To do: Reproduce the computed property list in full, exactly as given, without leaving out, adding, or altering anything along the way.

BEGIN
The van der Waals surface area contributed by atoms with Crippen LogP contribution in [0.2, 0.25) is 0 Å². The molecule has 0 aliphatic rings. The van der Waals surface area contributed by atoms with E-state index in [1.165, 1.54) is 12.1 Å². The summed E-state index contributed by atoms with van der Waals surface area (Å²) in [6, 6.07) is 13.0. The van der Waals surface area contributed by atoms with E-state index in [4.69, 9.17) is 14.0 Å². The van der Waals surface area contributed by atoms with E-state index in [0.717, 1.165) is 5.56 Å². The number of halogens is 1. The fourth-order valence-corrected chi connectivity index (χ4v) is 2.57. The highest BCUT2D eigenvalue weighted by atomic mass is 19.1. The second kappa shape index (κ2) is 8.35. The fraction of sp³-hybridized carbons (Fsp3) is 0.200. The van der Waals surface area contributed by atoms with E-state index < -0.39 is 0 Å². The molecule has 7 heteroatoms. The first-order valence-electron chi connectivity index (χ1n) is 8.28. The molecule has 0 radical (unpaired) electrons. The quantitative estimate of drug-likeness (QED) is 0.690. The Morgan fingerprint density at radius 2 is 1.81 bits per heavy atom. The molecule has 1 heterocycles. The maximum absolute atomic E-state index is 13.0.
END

The van der Waals surface area contributed by atoms with Crippen LogP contribution in [0.2, 0.25) is 0 Å². The molecule has 0 aliphatic rings. The van der Waals surface area contributed by atoms with E-state index in [1.165, 1.54) is 12.1 Å². The summed E-state index contributed by atoms with van der Waals surface area (Å²) in [6, 6.07) is 13.0. The van der Waals surface area contributed by atoms with E-state index in [4.69, 9.17) is 14.0 Å². The van der Waals surface area contributed by atoms with E-state index in [0.717, 1.165) is 5.56 Å². The number of halogens is 1. The fourth-order valence-corrected chi connectivity index (χ4v) is 2.57. The highest BCUT2D eigenvalue weighted by atomic mass is 19.1. The second kappa shape index (κ2) is 8.35. The fraction of sp³-hybridized carbons (Fsp3) is 0.200. The van der Waals surface area contributed by atoms with E-state index < -0.39 is 0 Å². The molecule has 7 heteroatoms. The first-order valence-electron chi connectivity index (χ1n) is 8.28. The molecule has 0 radical (unpaired) electrons. The quantitative estimate of drug-likeness (QED) is 0.690. The Morgan fingerprint density at radius 2 is 1.81 bits per heavy atom. The molecule has 1 heterocycles. The maximum absolute atomic E-state index is 13.0.